Commuter rail engine sent back to GE for repairs

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BOSTON – At least one new commuter-rail locomotive will be returned to the engine manufacturer “because of significant issues,” Frank DePaola, the general manager of the Massachusetts Bay Transportation Authority, told T overseers Monday.

Overall, DePaola said the new train engines are outperforming the older locomotives in the system. “They are much more reliable than the legacy fleet,” DePaola told the agency’s Fiscal and Management Control Board. He said the new engines travel on average more than twice as far as the older models before breaking down.

Most of the new equipment in need of fixing is being moved into a repair facility in Wareham, where the manufacturer is making repairs under a warranty, DePaola said.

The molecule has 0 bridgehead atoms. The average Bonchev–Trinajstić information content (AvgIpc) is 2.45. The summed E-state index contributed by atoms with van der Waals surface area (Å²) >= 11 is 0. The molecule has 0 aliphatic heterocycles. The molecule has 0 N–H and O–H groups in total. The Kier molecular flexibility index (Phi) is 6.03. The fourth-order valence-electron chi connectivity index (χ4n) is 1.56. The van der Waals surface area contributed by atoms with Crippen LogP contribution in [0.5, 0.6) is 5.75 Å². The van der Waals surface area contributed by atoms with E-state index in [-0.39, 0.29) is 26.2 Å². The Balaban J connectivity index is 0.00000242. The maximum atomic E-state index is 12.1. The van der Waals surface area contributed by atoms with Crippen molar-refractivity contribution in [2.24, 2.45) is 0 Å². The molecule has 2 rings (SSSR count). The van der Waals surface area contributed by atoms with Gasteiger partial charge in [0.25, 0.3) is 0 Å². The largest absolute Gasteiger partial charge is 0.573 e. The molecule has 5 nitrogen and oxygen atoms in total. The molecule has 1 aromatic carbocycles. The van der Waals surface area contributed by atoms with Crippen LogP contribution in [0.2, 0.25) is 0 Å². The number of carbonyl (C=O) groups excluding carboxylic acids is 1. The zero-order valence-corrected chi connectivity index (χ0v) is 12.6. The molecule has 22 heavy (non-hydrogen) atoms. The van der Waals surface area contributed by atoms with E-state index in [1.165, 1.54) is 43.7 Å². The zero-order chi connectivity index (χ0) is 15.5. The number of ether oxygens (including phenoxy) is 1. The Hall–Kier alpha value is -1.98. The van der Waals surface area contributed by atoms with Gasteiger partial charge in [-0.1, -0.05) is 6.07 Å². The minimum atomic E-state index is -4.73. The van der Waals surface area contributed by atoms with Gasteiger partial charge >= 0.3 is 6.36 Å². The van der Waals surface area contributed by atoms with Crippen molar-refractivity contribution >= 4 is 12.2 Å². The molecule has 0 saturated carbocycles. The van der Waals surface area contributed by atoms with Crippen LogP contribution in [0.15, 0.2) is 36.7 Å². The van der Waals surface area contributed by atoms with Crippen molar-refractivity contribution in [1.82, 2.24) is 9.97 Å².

“There’s a reason that you buy locomotives with two-year warranties. It does take a certain amount of time to shake them down, and we are obviously seeing things that need to be fixed and that we fully intend to hold the manufacturer accountable for under the warranty,” Transportation Secretary Stephanie Pollack told reporters after the meeting. She said the MBTA is using the new locomotives on “some of the hardest routes” with longer trains and farther distances.

About 32 percent of the 961 delays recorded between June and December were related to the 40 new locomotives, which cost $222 million, according to a Boston Globe analysis of T data.

“We’re not completely pleased with them quite yet,” DePaola said. “A lot of the early reported mechanical failures were in part missteps by the operator not knowing the correct sequence of startup or shutdown.”

DePaola said there was one incident where an engine froze, and that equipment was sent back to a General Electric facility in Erie, Pennsylvania. Joe Pesaturo, an agency spokesman, said Motive Power assembled the locomotives with GE engines. The MBTA also recently purchased 75 bi-level passenger cars from Hyundai Rotem.

Written by Andy Metzger